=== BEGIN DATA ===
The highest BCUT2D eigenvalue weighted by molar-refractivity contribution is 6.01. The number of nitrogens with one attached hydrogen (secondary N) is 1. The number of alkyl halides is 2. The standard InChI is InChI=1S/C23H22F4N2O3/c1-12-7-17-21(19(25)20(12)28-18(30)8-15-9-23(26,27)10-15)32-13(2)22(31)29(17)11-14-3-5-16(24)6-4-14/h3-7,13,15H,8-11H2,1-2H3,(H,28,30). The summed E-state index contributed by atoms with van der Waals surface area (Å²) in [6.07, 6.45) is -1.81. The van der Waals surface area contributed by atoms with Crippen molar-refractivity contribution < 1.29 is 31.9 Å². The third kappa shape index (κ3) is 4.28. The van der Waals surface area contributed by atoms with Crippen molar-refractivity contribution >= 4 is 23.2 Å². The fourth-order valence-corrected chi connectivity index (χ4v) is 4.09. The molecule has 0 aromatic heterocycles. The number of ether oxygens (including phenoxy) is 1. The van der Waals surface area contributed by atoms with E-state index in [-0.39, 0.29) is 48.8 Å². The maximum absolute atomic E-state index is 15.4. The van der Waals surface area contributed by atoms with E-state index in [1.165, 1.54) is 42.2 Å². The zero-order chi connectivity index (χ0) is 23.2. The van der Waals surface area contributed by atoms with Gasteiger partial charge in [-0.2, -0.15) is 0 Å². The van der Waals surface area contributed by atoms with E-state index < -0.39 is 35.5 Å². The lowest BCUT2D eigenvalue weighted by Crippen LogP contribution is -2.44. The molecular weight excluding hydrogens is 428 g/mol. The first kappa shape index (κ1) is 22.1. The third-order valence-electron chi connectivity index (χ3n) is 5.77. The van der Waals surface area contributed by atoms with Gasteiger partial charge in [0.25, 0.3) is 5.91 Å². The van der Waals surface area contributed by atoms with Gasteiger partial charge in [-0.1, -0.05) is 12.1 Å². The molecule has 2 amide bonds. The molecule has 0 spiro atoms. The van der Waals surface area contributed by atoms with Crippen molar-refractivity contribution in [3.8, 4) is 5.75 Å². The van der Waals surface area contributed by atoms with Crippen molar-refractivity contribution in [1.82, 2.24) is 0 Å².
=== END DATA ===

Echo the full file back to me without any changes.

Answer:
The highest BCUT2D eigenvalue weighted by molar-refractivity contribution is 6.01. The number of nitrogens with one attached hydrogen (secondary N) is 1. The number of alkyl halides is 2. The standard InChI is InChI=1S/C23H22F4N2O3/c1-12-7-17-21(19(25)20(12)28-18(30)8-15-9-23(26,27)10-15)32-13(2)22(31)29(17)11-14-3-5-16(24)6-4-14/h3-7,13,15H,8-11H2,1-2H3,(H,28,30). The summed E-state index contributed by atoms with van der Waals surface area (Å²) in [6.07, 6.45) is -1.81. The van der Waals surface area contributed by atoms with Crippen molar-refractivity contribution < 1.29 is 31.9 Å². The third kappa shape index (κ3) is 4.28. The van der Waals surface area contributed by atoms with Crippen molar-refractivity contribution >= 4 is 23.2 Å². The fourth-order valence-corrected chi connectivity index (χ4v) is 4.09. The molecule has 0 aromatic heterocycles. The number of ether oxygens (including phenoxy) is 1. The van der Waals surface area contributed by atoms with E-state index in [-0.39, 0.29) is 48.8 Å². The maximum absolute atomic E-state index is 15.4. The van der Waals surface area contributed by atoms with E-state index in [1.165, 1.54) is 42.2 Å². The zero-order chi connectivity index (χ0) is 23.2. The van der Waals surface area contributed by atoms with Gasteiger partial charge in [-0.2, -0.15) is 0 Å². The van der Waals surface area contributed by atoms with E-state index < -0.39 is 35.5 Å². The lowest BCUT2D eigenvalue weighted by Crippen LogP contribution is -2.44. The molecular weight excluding hydrogens is 428 g/mol. The first kappa shape index (κ1) is 22.1. The third-order valence-electron chi connectivity index (χ3n) is 5.77. The van der Waals surface area contributed by atoms with Gasteiger partial charge in [0.25, 0.3) is 5.91 Å². The van der Waals surface area contributed by atoms with Gasteiger partial charge in [-0.1, -0.05) is 12.1 Å². The molecule has 2 amide bonds. The molecule has 0 spiro atoms. The van der Waals surface area contributed by atoms with Crippen molar-refractivity contribution in [3.8, 4) is 5.75 Å². The van der Waals surface area contributed by atoms with Crippen molar-refractivity contribution in [1.82, 2.24) is 0 Å².